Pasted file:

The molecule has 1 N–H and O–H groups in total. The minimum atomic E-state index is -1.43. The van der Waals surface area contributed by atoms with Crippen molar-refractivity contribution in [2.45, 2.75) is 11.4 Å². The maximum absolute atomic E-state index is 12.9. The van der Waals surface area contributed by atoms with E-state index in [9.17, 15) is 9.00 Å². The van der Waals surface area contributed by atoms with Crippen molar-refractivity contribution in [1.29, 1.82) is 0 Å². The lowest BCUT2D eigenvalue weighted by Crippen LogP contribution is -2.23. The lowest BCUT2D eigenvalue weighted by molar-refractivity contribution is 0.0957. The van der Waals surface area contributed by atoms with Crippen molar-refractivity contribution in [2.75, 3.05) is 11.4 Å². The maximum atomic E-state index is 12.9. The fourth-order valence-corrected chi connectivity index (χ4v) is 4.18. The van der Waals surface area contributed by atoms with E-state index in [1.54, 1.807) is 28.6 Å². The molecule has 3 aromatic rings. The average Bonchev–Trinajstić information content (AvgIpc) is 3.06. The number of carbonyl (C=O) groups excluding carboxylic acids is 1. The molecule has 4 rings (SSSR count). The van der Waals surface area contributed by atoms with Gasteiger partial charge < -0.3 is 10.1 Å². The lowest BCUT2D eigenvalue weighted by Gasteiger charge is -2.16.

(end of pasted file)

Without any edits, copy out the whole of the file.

The molecule has 1 N–H and O–H groups in total. The minimum atomic E-state index is -1.43. The van der Waals surface area contributed by atoms with Crippen molar-refractivity contribution in [2.45, 2.75) is 11.4 Å². The maximum absolute atomic E-state index is 12.9. The van der Waals surface area contributed by atoms with E-state index in [9.17, 15) is 9.00 Å². The van der Waals surface area contributed by atoms with Crippen molar-refractivity contribution in [1.29, 1.82) is 0 Å². The lowest BCUT2D eigenvalue weighted by Crippen LogP contribution is -2.23. The lowest BCUT2D eigenvalue weighted by molar-refractivity contribution is 0.0957. The van der Waals surface area contributed by atoms with Crippen molar-refractivity contribution in [2.75, 3.05) is 11.4 Å². The maximum atomic E-state index is 12.9. The fourth-order valence-corrected chi connectivity index (χ4v) is 4.18. The van der Waals surface area contributed by atoms with E-state index in [1.54, 1.807) is 28.6 Å². The molecule has 3 aromatic rings. The average Bonchev–Trinajstić information content (AvgIpc) is 3.06. The number of carbonyl (C=O) groups excluding carboxylic acids is 1. The molecule has 4 rings (SSSR count). The van der Waals surface area contributed by atoms with Gasteiger partial charge < -0.3 is 10.1 Å². The lowest BCUT2D eigenvalue weighted by Gasteiger charge is -2.16.